Samuel Singer (Figure 2) started his career a geographical engineer connected with the Brussels National Institute in Geography. After five years on the job, he moved to Paris in 1888. During the Paris Exhibition in 1889, he quit geography for philately and established his stamp business. From then until 1905, he conducted his trade of stamp repairer and dealer from 58 Rue de Chateaudun and 13 Rue des Martyrs; he operated from the latter address for about two years only. He is known to have used his skills in many different ways – taking two or more damaged copies to make a single sound, adding perforations and overprints, and broadening margins – for his clients. One of whom was Stanley Gibbons, Limited (SG) of London.

Samuel Singer
Figure 2: Samuel Singer (1859-1927). Photo courtesy of Leonard Hartmann.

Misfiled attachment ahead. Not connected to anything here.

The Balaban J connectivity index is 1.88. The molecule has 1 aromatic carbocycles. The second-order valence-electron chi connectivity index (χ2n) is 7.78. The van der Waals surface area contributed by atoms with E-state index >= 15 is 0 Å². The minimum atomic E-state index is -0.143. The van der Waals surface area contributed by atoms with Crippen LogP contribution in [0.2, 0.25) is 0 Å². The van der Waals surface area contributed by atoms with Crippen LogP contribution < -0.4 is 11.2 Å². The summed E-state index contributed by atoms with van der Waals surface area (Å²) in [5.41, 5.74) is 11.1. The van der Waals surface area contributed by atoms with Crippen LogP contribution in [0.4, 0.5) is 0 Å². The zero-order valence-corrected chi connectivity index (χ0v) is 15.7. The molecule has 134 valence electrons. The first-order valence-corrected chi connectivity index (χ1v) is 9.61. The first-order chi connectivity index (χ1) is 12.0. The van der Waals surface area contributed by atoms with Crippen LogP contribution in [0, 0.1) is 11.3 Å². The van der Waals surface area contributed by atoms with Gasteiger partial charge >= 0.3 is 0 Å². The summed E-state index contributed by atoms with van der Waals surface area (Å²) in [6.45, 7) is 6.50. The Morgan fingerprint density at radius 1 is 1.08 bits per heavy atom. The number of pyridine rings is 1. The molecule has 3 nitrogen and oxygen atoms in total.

In September 1905, Singer left for New York where he established himself in his old activity. He first operated from 124 East 86th Street and later 128 East 23rd Street. In 1906, he edited a small booklet – Collections and Collectors – which reprinted a letter that Charles Theodore Leroy (1844-1895), a French publicist and art critic, had written which was published in Europe Artiste magazine of May 1895. In the latter pages, Singer advertised his work and claimed that he had “reached a degree of perfection” which could never be attained by any of his contemporaries. He further said that he had received hundreds of congratulatory letters from some of the greatest philatelists of the world in whose collections some of his repaired stamps lay. He also said that over the years he had repaired some five million Francs (one million dollars) worth of stamps. Finally, coming to business, he offered (repaired) stamps at 60-80 percent rebate to catalogue value and expressed his readiness to buy rare stamps, even damaged ones, for cash.